As I reflected on my conversations with activists and public personalities like Yo-Ling, Wang and so many others, a common question emerged: in the construction of a movement—to form a united front on the scale of marriage equality—how does a plus sign (at the end of LGBTQ+) or an asterisk (at the end of trans*) evolve from a symbol to a reality? How do we respect the present utility and usage of these categories while imagining a future rooted in intersectional and collective identities? As I find myself among people giving attention to spectra of gender and sexuality—from HIV/AIDS advocacy to lesbian visibility to trans rights and so much more—I see a network of unique threads reaching for one another, twirling and unwinding in the unending dance to create change.
I later confirmed that the peppers were a playful, frivolous addition.
“Our Sagittarius party with absolutely no decorations was our most popular one, so I don’t think about the decor too deeply anymore,” Sung Zheng Yi said. I met Sung, the nonbinary founder of Queer Trash Taiwan, in the lobby of a 5th-floor hostel in the heart of Ximending, just a few turns away from the famed rainbow sidewalk in Taipei. The streets of Ximending seem to be busy at all times of day; in the afternoon, hordes of tourists swarm beneath the area’s electronic billboards, into jewelry hideouts or the five Nike stores spread across other brands. In the evenings, under the fairy lights behind the historic Red House, mostly cis gay men flock to the gay-centric clubs, outdoor bars and karaoke joints that stretch until morning.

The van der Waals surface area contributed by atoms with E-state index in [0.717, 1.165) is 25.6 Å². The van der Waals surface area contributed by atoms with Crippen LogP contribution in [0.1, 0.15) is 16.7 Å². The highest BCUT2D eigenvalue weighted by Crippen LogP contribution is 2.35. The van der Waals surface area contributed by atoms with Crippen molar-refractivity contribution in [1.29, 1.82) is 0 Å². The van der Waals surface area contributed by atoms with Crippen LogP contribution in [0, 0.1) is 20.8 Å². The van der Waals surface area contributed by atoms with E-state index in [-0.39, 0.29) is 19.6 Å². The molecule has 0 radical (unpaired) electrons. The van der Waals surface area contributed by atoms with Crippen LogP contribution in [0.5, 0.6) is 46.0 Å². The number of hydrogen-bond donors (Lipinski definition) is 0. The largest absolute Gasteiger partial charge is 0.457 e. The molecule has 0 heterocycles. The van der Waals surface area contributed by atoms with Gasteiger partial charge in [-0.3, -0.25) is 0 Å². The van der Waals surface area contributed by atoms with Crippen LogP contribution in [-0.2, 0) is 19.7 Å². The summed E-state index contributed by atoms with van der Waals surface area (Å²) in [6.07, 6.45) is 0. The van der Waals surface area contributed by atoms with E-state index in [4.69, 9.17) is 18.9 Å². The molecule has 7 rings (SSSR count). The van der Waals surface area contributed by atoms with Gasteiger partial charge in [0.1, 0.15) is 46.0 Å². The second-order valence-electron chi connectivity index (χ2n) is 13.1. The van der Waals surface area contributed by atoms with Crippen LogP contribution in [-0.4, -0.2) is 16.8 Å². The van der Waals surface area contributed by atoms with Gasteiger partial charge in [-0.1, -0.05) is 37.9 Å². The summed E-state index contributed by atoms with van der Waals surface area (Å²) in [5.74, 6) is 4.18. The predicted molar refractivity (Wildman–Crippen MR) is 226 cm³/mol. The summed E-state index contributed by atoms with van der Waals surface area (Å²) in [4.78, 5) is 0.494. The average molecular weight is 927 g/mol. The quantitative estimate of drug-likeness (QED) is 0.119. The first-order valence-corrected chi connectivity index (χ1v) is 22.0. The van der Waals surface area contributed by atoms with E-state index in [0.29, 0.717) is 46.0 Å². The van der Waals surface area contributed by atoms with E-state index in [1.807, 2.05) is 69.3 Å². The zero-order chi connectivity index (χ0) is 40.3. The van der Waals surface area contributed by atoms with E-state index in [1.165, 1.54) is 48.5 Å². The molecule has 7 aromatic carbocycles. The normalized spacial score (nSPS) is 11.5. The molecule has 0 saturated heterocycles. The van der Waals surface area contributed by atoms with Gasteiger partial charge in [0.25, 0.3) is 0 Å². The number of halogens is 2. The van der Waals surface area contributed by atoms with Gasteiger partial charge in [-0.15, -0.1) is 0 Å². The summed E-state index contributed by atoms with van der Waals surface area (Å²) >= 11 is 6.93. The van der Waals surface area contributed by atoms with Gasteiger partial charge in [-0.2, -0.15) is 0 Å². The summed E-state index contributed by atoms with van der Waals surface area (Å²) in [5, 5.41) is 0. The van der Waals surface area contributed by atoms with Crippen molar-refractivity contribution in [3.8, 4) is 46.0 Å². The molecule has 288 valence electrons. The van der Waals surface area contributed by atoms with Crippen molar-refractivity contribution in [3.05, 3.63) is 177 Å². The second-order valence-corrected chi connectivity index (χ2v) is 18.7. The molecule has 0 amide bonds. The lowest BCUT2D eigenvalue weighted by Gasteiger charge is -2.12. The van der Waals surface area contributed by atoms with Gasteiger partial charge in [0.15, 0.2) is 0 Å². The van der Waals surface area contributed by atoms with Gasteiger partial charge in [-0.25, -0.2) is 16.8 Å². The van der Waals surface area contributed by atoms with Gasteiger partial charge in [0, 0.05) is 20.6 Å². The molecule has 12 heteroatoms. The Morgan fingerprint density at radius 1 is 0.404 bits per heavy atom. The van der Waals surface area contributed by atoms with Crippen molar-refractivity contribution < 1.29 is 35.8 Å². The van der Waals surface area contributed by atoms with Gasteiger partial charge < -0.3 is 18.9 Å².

At the Third Anniversary Gala, I first saw Sung in their drag persona Bryonica Brita—named after the brand of drinking water filters to evoke the idea of “filtering out toxic, trashy, masculine, straight men.” Their hot-red gown and matching eye shadow that evening glistened against the neon green light flashing across our skin. But today, they were dressed down in all black, from circular-framed glasses to collared shirt, three or four buttons casually undone. When they referred to their age (40s), I was sincerely shocked; their porcelain skin showed no signs of someone who had hosted a foreign DJ until 5 a.m. that morning.